It is the immemorial teaching that the pristine seed of enlightenment, however small, may germinate far in the future into a flowering tree of wisdom, a mighty trunk of enlightenment. Inherent to the pure seed is a potency that represents the complete disavowal of considerations of success and failure for oneself, separate from the whole world. There is a fundamental abnegation of all the earthly criteria of happiness, power and achievement. For the immortal soul, the pledge could never be premature. Nevertheless, every sacred utterance should be the result of deep thought and true feeling, and should be renewed in silence, enriched by contemplation, and carried over from waking through dreamless sleep into the day of daily manifestation. If a person knows this much, then that person knows the essential nature of the task of self-transformation. As the task also involves self-forgetfulness and reaching out to all human beings, a point must surely come when the very thought of one"s own progress or lack of it in relation to the pledge will shrink into insignificance simply because one"s consciousness becomes so occupied with the greater growth, the larger welfare, of the human race. If a person thought this out carefully, he or she could safeguard against the greatest danger, ignoring which is the mark of immaturity: the cold forgetfulness that arises from the initial unwisdom or psychic heat in taking a vow. A vow is sacred; it must germinate in silence. It invokes sacred speech, but it must ripen through suffering. Where the vow involves a recognition of the ubiquity of human suffering and where one chooses to make one"s own suffering meaningful and creative for a larger purpose, the vow has self-correction built into it. Those who have received this great teaching and have been inspired by the very highest ideal will be wise to take the Kwan-Yin pledge at some level. In the words of Buddha, "Anyone who even hears about Kwan-Yin begins the search then and there for enlightenment."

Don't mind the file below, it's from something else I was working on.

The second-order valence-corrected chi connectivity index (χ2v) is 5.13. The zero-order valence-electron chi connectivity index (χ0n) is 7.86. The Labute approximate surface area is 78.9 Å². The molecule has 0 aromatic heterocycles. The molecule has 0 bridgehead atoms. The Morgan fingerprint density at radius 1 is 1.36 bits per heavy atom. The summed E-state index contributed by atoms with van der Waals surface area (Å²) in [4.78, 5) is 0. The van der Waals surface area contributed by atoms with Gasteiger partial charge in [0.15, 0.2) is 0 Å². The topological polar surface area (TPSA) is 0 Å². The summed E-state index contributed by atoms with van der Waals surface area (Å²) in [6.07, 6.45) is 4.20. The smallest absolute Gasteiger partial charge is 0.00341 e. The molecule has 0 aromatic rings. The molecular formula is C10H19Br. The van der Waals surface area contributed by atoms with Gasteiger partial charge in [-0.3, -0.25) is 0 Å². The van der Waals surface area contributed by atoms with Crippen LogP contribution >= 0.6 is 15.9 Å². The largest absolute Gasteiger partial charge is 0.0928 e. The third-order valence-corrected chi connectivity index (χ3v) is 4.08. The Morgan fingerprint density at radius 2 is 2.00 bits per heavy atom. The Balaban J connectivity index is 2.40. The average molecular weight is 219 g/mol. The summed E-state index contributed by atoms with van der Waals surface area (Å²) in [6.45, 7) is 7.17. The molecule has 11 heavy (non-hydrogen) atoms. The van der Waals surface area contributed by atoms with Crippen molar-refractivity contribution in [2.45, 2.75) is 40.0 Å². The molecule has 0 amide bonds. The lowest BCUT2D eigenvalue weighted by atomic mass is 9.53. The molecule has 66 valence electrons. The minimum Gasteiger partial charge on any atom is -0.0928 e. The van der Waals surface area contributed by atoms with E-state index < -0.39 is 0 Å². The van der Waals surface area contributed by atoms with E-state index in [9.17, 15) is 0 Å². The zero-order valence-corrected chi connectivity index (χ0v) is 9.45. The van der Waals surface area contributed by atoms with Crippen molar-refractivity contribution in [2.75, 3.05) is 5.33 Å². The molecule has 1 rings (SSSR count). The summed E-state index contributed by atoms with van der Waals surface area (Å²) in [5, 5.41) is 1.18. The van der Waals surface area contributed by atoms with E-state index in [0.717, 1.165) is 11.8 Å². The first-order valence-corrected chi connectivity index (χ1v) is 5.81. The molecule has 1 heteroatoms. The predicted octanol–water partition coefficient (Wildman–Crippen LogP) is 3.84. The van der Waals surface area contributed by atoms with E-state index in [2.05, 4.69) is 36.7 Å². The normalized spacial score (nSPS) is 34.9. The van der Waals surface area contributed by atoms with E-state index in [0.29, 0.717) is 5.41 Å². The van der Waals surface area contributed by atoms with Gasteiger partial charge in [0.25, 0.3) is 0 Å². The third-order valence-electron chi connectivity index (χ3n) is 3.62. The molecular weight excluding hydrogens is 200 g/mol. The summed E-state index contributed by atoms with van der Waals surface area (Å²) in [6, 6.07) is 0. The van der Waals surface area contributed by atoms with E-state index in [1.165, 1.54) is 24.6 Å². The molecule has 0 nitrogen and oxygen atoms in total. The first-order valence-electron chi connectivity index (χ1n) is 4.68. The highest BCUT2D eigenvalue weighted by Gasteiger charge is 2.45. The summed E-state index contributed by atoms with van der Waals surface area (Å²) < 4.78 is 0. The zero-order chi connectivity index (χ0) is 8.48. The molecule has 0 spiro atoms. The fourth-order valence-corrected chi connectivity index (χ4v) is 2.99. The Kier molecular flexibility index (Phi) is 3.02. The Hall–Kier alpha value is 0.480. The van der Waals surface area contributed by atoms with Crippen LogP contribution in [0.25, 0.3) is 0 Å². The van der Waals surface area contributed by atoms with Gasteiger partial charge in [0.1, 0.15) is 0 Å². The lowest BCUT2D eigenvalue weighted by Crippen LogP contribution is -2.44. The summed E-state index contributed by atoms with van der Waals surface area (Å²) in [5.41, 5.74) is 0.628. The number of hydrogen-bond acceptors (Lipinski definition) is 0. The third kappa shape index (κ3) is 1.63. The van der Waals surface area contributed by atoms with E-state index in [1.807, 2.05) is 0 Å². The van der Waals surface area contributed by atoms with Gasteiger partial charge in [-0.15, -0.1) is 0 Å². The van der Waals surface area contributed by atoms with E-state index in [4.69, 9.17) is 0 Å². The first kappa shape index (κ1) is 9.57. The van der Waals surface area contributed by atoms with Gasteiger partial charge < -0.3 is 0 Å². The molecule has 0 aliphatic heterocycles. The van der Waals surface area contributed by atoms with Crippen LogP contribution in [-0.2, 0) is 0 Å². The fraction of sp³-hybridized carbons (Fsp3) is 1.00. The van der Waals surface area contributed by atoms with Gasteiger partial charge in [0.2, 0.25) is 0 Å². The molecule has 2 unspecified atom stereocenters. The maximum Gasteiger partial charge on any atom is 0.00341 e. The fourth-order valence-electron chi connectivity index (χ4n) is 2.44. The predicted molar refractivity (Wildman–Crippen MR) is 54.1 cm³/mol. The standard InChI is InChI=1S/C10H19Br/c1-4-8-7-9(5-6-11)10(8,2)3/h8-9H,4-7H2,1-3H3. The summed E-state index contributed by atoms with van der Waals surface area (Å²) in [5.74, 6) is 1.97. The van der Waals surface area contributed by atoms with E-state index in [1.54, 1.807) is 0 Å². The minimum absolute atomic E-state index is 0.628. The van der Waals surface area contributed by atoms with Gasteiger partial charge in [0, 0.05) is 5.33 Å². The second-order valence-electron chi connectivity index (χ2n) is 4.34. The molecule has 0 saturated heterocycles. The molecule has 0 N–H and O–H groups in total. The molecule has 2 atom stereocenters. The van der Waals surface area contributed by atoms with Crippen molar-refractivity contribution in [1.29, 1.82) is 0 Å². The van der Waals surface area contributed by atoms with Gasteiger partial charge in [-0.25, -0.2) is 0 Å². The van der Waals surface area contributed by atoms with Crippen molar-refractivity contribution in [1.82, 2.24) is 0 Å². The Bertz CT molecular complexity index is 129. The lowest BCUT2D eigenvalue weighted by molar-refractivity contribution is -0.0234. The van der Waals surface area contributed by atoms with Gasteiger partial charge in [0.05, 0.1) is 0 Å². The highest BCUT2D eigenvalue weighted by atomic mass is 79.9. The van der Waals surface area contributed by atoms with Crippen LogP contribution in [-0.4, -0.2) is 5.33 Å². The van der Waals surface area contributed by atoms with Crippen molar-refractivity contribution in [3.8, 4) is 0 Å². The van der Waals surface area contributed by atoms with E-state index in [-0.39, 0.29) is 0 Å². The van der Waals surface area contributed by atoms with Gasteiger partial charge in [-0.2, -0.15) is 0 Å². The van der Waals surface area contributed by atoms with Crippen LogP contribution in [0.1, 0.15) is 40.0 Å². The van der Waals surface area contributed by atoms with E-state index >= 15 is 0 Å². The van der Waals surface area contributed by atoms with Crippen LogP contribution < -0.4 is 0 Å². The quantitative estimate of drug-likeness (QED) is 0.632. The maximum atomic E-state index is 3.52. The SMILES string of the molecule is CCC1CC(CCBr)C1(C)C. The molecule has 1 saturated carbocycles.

The light of daring is essential to the timely taking of the Kwan-Yin pledge. In the Kwan-Yin Sutra there is a reference to the flames of agony that consume personal consciousness. Kwan-Yin in its metaphysical meaning is bound up with fire and water. Kwan-Yin is connected with the primordial Light of the Logos, which is the paradigm and the pristine source of all creativity in the cosmos, of the hidden power in every human being to produce a result that is beneficent. If Kwan-Yin is ontologically connected with light, but is also compared to the ocean, what then is the meaning of the textual reference to extinguishing the flames of agony? This is a metaphysical paradox. What is light on the most abstract level of undifferentiated primordial matter is the darkness of non-being, such as that which is around the pavilion of God in the Old Testament, or that which is sometimes simply referred to as "In the beginning", the Archaeus, the dark abysm of Space. Kwan-Yin is rooted in Boundless Space and therefore involves noumenal existence at so high a level of attributeless compassion in Eternal Duration that it is the paradigm of all the vows and pledges taken by vast numbers of pilgrims throughout unrecorded history. It is also called Bath- Kol, the Daughter of the Voice, in the Hebrew tradition, that which when sought within the inmost sanctuary bestows a merciful response within the human heart. There is a latent Kwan-Yin in every human being. It is the voice of conscience at the commonest level. It is the chitkala of the developed disciple. At the highest level it is Nada, the Voice of the Silence, the Soundless Sound, that which is comprehended in initiation, and ceaselessly reverberates in the anahata, the deathless centre of the human body, transformed into a divine temple.